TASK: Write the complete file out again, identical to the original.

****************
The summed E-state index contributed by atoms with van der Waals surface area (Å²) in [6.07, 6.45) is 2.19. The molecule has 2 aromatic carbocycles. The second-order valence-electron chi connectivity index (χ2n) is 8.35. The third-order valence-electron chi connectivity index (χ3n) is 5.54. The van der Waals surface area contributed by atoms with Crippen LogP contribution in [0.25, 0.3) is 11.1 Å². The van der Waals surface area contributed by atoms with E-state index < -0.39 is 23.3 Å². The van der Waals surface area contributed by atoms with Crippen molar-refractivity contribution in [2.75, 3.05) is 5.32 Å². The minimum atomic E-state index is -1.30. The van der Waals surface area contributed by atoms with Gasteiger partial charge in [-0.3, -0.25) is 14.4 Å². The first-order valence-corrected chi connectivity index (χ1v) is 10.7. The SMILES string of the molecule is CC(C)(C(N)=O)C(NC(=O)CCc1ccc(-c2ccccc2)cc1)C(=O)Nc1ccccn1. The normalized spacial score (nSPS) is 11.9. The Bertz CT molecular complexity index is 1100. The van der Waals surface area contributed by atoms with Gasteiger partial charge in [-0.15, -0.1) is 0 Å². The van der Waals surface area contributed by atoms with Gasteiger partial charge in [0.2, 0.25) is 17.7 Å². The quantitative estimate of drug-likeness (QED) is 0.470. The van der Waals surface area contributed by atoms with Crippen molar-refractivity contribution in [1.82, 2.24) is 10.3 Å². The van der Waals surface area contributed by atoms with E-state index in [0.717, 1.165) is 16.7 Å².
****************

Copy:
The summed E-state index contributed by atoms with van der Waals surface area (Å²) in [6.07, 6.45) is 2.19. The molecule has 2 aromatic carbocycles. The second-order valence-electron chi connectivity index (χ2n) is 8.35. The third-order valence-electron chi connectivity index (χ3n) is 5.54. The van der Waals surface area contributed by atoms with Crippen LogP contribution in [0.25, 0.3) is 11.1 Å². The van der Waals surface area contributed by atoms with E-state index < -0.39 is 23.3 Å². The van der Waals surface area contributed by atoms with Crippen molar-refractivity contribution in [2.75, 3.05) is 5.32 Å². The minimum atomic E-state index is -1.30. The van der Waals surface area contributed by atoms with Gasteiger partial charge in [-0.3, -0.25) is 14.4 Å². The first-order valence-corrected chi connectivity index (χ1v) is 10.7. The SMILES string of the molecule is CC(C)(C(N)=O)C(NC(=O)CCc1ccc(-c2ccccc2)cc1)C(=O)Nc1ccccn1. The normalized spacial score (nSPS) is 11.9. The Bertz CT molecular complexity index is 1100. The van der Waals surface area contributed by atoms with Gasteiger partial charge in [-0.15, -0.1) is 0 Å². The van der Waals surface area contributed by atoms with Gasteiger partial charge in [0.2, 0.25) is 17.7 Å². The quantitative estimate of drug-likeness (QED) is 0.470. The van der Waals surface area contributed by atoms with Crippen molar-refractivity contribution in [1.82, 2.24) is 10.3 Å². The van der Waals surface area contributed by atoms with E-state index in [0.717, 1.165) is 16.7 Å².